Monday, December 18, 2006

The Letter, the Market and "Easy Writers"

At times like these I sincerely wish I knew how to take a poll of MoneyLaw readers and law professors generally to see if they agree with what follows. I do not claim to know whether it is accurate or not.

[Update: Webmaster Gil Grantmore has installed a MoneyLaw poll at the bottom of this post. Be sure to vote.]

Recently a friend at another school and I discussed how his faculty would react to a less-than-glowing tenure review letter. In the course of the conversation, he made two observations. The first was that Tenure and Promotion Committees and outside reviewers generally understand that outside reviewers are supposed to help the committee “get the candidate through.” Then he went on to name some well-known scholars who were not asked for review letters because, as he put it, “they will actually say what they really think.” This was not the first time I had heard that the job of Tenure and Promotion Committees is to “get the candidate through.” It seemed to be the case at my school until relatively recently. (I assume this is primarily a middle or lower ranked school phenomenon.)

If my friend is right, there is in legal education a "market" for letters. The demand side is composed of Committees that are candidate advocates and steer clear of reviewers who “say what they really think." Suppliers are reviewers who, although moaning and groaning about the work involved, give the committees what they are asking for – all in coded terms, of course. Those frequently asked to provide reviews, under this theory, need to ask why they their services are in high demand. Would they be just as popular and their opinions so valued if they were a tad more candid?

If the theory holds and everything else is equal, the number of letters requested and written could be inversely related to a reviewer’s candor and integrity. Perhaps salary increases should be granted in inverse relation to the number of review letters written. This would not work, I know, because money is hardly the motivating factor. More importantly, I have seen many letters in which reviewers do say what they think. In fact there may be two markets: one for the easy letter and the other for the "what you really think" letter. Only the reviewers themselves know which market they are supplying. The problem is that the "easy writers" surely have erected an elaborate matrix of rationalizing mechanisms that protect them from self awareness.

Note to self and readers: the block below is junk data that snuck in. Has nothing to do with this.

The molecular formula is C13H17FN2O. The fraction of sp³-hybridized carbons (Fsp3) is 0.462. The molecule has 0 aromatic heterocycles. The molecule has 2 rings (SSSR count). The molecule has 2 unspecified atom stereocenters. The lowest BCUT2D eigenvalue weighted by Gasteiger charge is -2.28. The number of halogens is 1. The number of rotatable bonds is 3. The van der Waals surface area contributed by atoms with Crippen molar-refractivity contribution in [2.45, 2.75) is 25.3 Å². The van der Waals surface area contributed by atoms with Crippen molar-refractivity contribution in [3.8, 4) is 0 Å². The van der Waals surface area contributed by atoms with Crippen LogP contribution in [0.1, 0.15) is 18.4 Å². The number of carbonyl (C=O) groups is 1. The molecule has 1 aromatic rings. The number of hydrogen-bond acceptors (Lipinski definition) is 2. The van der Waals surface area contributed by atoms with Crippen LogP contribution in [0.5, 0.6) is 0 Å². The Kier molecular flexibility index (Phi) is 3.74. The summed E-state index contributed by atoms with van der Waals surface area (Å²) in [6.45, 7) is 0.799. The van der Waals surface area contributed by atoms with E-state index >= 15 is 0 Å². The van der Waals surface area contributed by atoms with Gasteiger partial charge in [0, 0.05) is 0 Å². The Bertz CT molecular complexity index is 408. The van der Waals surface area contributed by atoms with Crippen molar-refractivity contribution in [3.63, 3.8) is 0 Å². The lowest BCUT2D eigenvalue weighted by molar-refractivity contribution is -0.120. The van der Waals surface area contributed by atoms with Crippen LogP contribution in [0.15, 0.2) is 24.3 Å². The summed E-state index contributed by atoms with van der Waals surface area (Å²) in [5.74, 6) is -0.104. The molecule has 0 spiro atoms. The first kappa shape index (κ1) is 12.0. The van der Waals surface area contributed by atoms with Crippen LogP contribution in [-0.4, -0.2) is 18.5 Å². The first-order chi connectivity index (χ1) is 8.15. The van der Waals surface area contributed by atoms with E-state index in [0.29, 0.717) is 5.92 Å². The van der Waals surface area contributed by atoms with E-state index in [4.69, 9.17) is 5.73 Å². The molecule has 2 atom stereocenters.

We have all seen a version of the "easy writer" when students stampede to fill the sections of courses taught by teachers who require little and give high grades. I feel certain that even "easy writers" frown on student shopping. My school and others have imposed grading curves to respond to the high grade suppliers. If the "easy writer" theory holds, it's unfortunate that a comparable control cannot be applied to review suppliers.

In a way, the "market for letters" theory is, at least intuitively, my friend's. So, here is the question: Is there a demand for "easy writers?" Your replies are anonymous and a simple yes or no will suffice.

[Update: As promised, a MoneyLaw poll appears at left. Be sure to vote; the Jurisdynamics Network permits one vote per IP address.]

1 Comments:

Anonymous sam kamin said...

I think this is a very important post. One thing I'm curious about is the roll that interdisciplinary politics plays in this area. For example, if the tenure candidate writes in a particular field -- law and economics, law and society, critical studies, etc. -- the letters will naturally come from people in that field. Are people asked to write these letters inclined to write positive letters in order to support the acceptance and prominence of their discipline regardless of the goals of the tenure committee? If so, is there anything that can be done to encourage more sincere letters? If not, is there an alternative to the tenure letter?

5/02/2007 11:46 AM  

Post a Comment

Links to this post:

Create a Link

<< Home